Copy Apple and Focus on What’s Important

In order to do a good job of those things we decide to do, we must eliminate all the unimportant opportunities.

This was the marketing philosophy of Apple, Inc. [NASDAQ:APPL] in 1997.

It’s because of this philosophy that Apple is still here today.

In 1985, Apple made their worst mistake. They fired their co-founder Steve Jobs. In a speech given at Stanford University, Jobs said:

I was out — and very publicly out. What had been the focus of my entire adult life was gone, and it was devastating.

It wasn’t until July 1997 that Jobs came back to Apple.  But what he came back to was a business that was starving.  Apple only had five weeks’ worth of cash left. Jobs went to work immediately. He began to streamline Apple’s product range.

Apple had wasted millions of dollars on non-core products, including printers, servers and digital personal assistants. Jobs tossed aside 70% of products made by Apple and focused on the 30% that was generating cash.

This idea to streamline the business didn’t just save Apple. It was also the basis for some of Apple’s most famous products.

Why do you think the iPod was such a success?

Apple discovered that 20% of the features on an MP3 player were used 80% of the time. So they decided to only focus on the 20% of features that most people used, improving on them to outmatch their competitors.

By removing rarely-used features, Apple was actually making the MP3 player more consumer-friendly. As you no doubt know, they soon came to dominate the market like never before.

The same principle applies to the iPhone. Commentators initially wrote the iPhone off. It didn’t have many of the features the BlackBerry had.

But the iPhone’s simplicity was exactly the reason behind its success. The iPhone focused on the 20% of features that everybody used more than 80% of the time. Apple made these features fun and simple to use, presenting them in a product that was both thinner and lighter than their rivals.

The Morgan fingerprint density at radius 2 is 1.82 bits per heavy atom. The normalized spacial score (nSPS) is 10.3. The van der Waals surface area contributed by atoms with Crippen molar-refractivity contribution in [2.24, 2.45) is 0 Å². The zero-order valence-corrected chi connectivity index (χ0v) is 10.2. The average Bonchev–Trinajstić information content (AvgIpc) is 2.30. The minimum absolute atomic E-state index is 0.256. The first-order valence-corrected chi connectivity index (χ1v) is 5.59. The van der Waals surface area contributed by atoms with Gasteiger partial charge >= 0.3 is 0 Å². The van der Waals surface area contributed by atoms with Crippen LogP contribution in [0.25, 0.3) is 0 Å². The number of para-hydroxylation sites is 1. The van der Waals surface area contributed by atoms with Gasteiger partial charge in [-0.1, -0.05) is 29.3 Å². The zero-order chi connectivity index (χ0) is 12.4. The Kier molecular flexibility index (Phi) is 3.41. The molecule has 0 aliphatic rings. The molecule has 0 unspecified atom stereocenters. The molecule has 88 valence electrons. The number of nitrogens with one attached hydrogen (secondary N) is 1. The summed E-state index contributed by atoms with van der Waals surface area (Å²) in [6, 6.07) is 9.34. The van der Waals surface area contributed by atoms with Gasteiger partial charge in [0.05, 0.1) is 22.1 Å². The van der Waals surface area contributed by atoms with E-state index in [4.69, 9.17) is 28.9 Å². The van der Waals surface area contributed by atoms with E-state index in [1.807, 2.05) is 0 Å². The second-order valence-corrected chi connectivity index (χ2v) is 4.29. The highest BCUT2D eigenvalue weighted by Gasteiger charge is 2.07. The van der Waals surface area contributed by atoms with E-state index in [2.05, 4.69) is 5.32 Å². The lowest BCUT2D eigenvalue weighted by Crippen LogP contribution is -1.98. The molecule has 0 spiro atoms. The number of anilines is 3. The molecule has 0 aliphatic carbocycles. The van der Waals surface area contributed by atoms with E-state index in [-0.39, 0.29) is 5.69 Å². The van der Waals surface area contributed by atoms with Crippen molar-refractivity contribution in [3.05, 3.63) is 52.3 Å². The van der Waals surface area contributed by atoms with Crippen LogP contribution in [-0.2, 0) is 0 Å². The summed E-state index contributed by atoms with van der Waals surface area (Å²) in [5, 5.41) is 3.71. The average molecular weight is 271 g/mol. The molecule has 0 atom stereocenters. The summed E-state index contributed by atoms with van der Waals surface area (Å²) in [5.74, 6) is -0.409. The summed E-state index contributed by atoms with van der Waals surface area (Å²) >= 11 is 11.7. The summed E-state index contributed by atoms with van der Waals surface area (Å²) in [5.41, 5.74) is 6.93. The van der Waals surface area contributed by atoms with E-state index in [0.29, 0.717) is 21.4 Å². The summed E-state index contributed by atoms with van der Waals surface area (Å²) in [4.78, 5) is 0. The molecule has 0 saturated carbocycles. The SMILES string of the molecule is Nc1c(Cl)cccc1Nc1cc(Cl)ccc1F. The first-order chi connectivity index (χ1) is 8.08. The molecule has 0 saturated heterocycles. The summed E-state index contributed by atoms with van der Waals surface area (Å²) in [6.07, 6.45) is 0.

Less really is more. Even when it comes to investing.

80/20 investing

You don’t need a university degree or fancy trading software to be a successful investor. In fact, you don’t even need to be that smart. Warren Buffett regularly tells people that an IQ of about 120 is more than enough.

All you need to do is focus on what’s important.

OK, so what’s important?

Earnings, assets and cash flow.

All you need to focus on is the state of a business and its future prospects. That means you shouldn’t concern yourself with where global growth is heading, or what interest rates might do in the future. To be a successful investor, all you need to do is understand the business and its intrinsic value.


Härje Ronngard,

Junior Analyst, Markets & Money

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Harje Ronngard is a Junior Analyst at Markets and Money. With an academic background in finance and investments, Harje knows how simple, yet difficult investing can be. He has worked with a range of assets classes, from futures to equities. But he’s found his niche in equity valuation. It’s not good enough to be right on average when it comes to investing. The market is volatile and it only takes one bad day to ruin your portfolio. You don’t want to end up like the six foot man that drowned in the river that was five foot deep on average. It’s why Harje is constantly reminding investors of their downside risk here at Markets and Money. He does so by simply asking just two questions.  What is it worth? And how much does it cost? These two questions alone open up a world of investment opportunities which Harje shares with Markets and Money readers. Right now Harje is focused on managing research and investments over at the Legacy Portfolio. An investment publication designed to significantly grow investor’s wealth over time with deeply undervalued businesses. Harje also contributes his insights in Total Income, headed by income specialist Matt Hibbard. Harje loves cash-rich businesses, so he feels right at home amongst Matt’s high yielding income plays.

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